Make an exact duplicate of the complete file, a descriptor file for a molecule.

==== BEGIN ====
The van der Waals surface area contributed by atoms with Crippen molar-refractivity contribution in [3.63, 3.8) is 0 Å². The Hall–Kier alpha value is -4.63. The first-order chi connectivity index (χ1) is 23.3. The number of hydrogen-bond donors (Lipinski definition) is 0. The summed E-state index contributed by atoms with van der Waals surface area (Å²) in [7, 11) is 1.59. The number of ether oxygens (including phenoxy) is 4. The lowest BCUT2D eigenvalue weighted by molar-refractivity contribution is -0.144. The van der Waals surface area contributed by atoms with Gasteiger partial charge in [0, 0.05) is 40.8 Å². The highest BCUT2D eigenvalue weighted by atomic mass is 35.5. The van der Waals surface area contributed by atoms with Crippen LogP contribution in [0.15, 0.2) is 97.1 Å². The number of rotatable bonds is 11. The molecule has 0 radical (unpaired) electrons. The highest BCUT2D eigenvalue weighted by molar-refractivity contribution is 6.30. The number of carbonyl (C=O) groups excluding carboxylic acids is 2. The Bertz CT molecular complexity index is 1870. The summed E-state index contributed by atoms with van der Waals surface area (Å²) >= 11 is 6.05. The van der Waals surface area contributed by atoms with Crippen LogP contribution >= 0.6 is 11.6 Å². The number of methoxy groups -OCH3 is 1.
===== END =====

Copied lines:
The van der Waals surface area contributed by atoms with Crippen molar-refractivity contribution in [3.63, 3.8) is 0 Å². The Hall–Kier alpha value is -4.63. The first-order chi connectivity index (χ1) is 23.3. The number of hydrogen-bond donors (Lipinski definition) is 0. The summed E-state index contributed by atoms with van der Waals surface area (Å²) in [7, 11) is 1.59. The number of ether oxygens (including phenoxy) is 4. The lowest BCUT2D eigenvalue weighted by molar-refractivity contribution is -0.144. The van der Waals surface area contributed by atoms with Gasteiger partial charge in [0, 0.05) is 40.8 Å². The highest BCUT2D eigenvalue weighted by atomic mass is 35.5. The van der Waals surface area contributed by atoms with Crippen LogP contribution in [0.15, 0.2) is 97.1 Å². The number of rotatable bonds is 11. The molecule has 0 radical (unpaired) electrons. The highest BCUT2D eigenvalue weighted by molar-refractivity contribution is 6.30. The number of carbonyl (C=O) groups excluding carboxylic acids is 2. The Bertz CT molecular complexity index is 1870. The summed E-state index contributed by atoms with van der Waals surface area (Å²) >= 11 is 6.05. The van der Waals surface area contributed by atoms with Crippen LogP contribution >= 0.6 is 11.6 Å². The number of methoxy groups -OCH3 is 1.